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Penn State Tells 80,000 Students To Chuck IE
A public university with an enrollment of over 80,000 puts the kibosh on Microsoft's Internet Explorer.
December 10, 2004
1 Min Read
A public university with an enrollment of over 80,000 put the kibosh this week on Microsoft's Internet Explorer, and urged its students to switch to alternative browsers such as Firefox, Mozilla, Opera, or Safari.
Penn State University on Wednesday issued an alert to students and staff recommending that they dump IE and use a different browser.
The university's Information Technology Services (ITS) gave the advice "because the threats are real and alternatives exist to mitigate Web browser vulnerabilities," ITS said in a statement. It cited the security problems in IE that have been the focus of both media reports and recommendations from such organizations as the US-CERT, the federally-funded computer response team housed at Carnegie Mellon University.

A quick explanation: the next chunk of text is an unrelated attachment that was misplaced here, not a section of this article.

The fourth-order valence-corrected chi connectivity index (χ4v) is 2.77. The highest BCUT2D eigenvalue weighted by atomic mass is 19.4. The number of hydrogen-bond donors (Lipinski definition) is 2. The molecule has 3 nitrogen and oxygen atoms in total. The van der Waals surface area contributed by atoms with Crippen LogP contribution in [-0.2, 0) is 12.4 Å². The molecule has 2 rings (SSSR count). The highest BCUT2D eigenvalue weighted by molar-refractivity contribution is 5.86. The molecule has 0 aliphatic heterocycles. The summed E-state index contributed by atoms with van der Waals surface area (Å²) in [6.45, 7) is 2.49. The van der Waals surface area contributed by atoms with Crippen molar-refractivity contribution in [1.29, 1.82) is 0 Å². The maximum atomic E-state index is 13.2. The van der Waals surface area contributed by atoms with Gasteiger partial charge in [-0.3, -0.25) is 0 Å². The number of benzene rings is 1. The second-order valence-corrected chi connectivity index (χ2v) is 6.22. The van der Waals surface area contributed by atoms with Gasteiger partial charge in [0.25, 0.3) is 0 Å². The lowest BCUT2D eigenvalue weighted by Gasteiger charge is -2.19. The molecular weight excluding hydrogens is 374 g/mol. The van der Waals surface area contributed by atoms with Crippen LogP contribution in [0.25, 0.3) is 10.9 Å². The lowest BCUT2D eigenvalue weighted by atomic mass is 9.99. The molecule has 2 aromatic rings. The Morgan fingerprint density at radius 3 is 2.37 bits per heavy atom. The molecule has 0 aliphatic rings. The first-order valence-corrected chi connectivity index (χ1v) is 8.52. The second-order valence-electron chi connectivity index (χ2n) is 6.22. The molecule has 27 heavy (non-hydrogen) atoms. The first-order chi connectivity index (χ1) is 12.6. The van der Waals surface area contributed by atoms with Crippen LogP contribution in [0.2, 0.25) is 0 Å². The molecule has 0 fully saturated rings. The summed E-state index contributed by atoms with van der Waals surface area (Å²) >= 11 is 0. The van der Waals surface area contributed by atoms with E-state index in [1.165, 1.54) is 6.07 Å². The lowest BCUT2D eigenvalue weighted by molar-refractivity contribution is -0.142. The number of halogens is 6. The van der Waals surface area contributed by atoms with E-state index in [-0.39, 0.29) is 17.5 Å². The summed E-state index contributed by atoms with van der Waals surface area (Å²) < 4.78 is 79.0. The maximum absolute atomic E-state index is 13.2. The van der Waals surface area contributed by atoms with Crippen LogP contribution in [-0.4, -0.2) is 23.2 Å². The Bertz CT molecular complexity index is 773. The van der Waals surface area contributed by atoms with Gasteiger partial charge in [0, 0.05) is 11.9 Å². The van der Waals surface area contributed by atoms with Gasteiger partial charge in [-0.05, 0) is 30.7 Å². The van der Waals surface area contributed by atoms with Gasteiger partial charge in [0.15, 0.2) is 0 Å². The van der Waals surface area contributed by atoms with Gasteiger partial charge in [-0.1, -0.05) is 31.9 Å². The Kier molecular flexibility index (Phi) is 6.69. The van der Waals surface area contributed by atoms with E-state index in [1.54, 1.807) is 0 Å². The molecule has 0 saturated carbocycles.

"The University computing community [should] use standards-based Web browsers other than Internet Explorer to help minimize exposure to attacks that occur through browser vulnerabilities," added ITS.
Penn State's advice is the latest negative news about Microsoft's popular browser. Security problems continue to plague IE -- some patched, some not -- while rivals like Firefox slowly nibble away at its still-dominating market share.
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